C is for Serge Carrefax who is, I guess, what passes for the hero in this tale of the son of a wealthy family whose patriarch runs a school that teaches deaf children how to speak. Set in the early 1900s the book is split into four sections that deal with his adolescence and his intense relationship with his sister, his teenage years at a spa in Central Europe to treat his unexplained build up of what historically would have been called black bile, his young adulthood as a spotter/navigator in the budding air force of the First World War and finally his life in Egypt as the representative of the murky Empire Wireless Chain scrambling to deal with an country in the throes of a struggle for independence.
If C is for Carrefax then it is also for communication as a strong theme that runs through the novel. As a child Serge is fascinated by CB radio, tracking the beeps and background noises he picks up on the waves. His father is also interested in communications and as he experiments with an ammeter he believes that the world reverberates to the echoes of past conversations and thoughts, what he believes makes up white noise and that if it was possible to isolate the individual strands of thought and expression then one might be able to listen to the words Jesus said on the cross.
Tom McCarthy is an unusual author whose own pretensions to avant-gardism and involvement in the semi-fictional (whatever that might mean) group the International Necronautical Society makes me think he is either an interesting and boundary pushing author or someone whose head has been sucked in by the vortex created in the general area of his backside. This is certainly not a book without flaws as the plotting is patchy and the last quarter is disappointing, ending on more of a whimper than a bang. However there are some interesting scenes such as one early on where Serge and his sister start playing an early version of Monopoly then take to making it a physical game played around their estate and finally one of the imagination directed from their bird's eye view of their grounds up in the attic of the house.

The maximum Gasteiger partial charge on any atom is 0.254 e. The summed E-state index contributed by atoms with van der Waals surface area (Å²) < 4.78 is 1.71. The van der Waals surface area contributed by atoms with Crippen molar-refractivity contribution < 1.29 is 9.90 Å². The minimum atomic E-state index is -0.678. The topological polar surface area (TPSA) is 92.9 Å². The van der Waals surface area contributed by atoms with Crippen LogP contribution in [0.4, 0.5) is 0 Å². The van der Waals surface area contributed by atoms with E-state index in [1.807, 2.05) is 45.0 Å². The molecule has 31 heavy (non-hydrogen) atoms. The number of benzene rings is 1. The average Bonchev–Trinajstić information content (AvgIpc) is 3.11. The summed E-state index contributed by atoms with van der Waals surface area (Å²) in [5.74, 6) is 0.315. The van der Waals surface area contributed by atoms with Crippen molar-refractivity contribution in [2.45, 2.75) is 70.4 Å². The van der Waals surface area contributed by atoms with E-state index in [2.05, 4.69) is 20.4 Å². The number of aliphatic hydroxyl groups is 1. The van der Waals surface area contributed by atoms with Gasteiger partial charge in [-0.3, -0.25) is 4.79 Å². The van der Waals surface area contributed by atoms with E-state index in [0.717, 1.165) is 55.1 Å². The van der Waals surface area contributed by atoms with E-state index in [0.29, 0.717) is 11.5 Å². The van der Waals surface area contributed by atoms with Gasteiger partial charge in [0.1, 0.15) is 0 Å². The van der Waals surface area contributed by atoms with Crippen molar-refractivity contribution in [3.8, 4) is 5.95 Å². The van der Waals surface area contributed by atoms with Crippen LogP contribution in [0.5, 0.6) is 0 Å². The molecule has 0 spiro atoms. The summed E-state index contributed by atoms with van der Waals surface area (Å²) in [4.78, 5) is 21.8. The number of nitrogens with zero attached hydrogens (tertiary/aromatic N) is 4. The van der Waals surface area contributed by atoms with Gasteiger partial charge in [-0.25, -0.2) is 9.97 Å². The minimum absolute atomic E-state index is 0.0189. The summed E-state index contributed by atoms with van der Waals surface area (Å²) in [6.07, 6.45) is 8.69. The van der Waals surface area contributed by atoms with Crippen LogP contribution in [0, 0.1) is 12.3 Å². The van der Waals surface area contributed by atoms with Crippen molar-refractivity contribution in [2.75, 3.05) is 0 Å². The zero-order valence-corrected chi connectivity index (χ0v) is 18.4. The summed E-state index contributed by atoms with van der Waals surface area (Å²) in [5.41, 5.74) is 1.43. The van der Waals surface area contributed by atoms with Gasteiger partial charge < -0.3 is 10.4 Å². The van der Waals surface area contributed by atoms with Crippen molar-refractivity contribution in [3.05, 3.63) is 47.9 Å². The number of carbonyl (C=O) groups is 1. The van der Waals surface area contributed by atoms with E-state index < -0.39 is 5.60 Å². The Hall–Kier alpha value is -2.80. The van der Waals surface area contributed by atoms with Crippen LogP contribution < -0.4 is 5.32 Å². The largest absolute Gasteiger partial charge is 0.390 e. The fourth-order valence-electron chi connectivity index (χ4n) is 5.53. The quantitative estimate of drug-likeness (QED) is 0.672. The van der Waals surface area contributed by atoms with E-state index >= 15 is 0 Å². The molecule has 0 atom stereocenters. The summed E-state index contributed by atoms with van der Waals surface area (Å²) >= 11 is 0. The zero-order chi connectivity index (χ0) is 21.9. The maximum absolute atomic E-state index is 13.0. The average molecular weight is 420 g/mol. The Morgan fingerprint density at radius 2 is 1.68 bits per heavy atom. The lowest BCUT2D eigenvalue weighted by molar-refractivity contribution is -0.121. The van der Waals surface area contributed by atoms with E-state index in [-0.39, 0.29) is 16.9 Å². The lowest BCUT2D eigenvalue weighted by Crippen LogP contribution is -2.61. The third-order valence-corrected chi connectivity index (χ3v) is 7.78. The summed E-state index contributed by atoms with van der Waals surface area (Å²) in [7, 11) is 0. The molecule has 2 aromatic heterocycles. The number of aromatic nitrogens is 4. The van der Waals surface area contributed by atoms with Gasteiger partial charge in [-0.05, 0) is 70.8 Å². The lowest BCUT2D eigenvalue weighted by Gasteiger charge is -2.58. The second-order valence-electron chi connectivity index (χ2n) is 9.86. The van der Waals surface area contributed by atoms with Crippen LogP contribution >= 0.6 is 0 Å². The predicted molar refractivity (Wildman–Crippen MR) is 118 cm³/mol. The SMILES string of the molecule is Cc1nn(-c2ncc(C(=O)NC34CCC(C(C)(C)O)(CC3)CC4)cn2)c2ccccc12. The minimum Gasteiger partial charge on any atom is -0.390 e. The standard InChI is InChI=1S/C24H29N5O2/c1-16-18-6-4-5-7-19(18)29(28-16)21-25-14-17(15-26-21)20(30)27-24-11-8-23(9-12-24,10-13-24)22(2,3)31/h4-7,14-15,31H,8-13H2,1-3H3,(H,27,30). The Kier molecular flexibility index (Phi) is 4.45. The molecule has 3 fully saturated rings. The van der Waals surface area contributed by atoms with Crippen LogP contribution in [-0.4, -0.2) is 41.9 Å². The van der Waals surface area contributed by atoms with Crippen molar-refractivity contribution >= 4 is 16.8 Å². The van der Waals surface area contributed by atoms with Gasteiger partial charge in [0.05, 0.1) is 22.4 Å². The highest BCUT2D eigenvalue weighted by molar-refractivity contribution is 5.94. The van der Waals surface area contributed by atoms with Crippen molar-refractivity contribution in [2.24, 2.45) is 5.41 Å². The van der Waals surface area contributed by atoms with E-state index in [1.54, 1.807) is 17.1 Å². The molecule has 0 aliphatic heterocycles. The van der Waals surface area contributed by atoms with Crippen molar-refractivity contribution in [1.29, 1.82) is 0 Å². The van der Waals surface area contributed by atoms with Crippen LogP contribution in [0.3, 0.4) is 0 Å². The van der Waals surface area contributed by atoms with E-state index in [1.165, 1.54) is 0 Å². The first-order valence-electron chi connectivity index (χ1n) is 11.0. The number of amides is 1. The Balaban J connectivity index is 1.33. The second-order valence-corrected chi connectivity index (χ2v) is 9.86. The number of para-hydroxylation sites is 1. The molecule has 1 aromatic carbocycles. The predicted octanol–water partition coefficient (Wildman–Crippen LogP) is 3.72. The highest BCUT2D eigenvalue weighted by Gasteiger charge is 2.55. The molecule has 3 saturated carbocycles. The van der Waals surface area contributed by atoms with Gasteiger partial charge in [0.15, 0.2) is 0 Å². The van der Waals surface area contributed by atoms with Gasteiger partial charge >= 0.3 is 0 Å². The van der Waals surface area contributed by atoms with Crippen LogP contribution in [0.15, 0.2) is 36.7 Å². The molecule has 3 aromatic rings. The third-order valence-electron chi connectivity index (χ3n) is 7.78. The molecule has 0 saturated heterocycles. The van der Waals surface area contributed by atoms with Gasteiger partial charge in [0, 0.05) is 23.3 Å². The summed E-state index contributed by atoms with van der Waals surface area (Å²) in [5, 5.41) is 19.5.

McCarthy has previously written about Tintin and aspects of C hearken back to Herge's creation but given the post-modern treatment. Serge's character whilst at school studying architecture has troubles drawing buildings with any perspective and so creates a portfolio made entirely of top-down plans and that is very reflective of a character who has little depth. As booker prize prospects go I would be tempted to put my money on this one to win (although my previous selection didn't even make it into the shortlist) as the strongest of the picks I've read so far despite the problems I've found with the book but there is the chance that the judges might think it too inaccessible generally to be a suitable pick.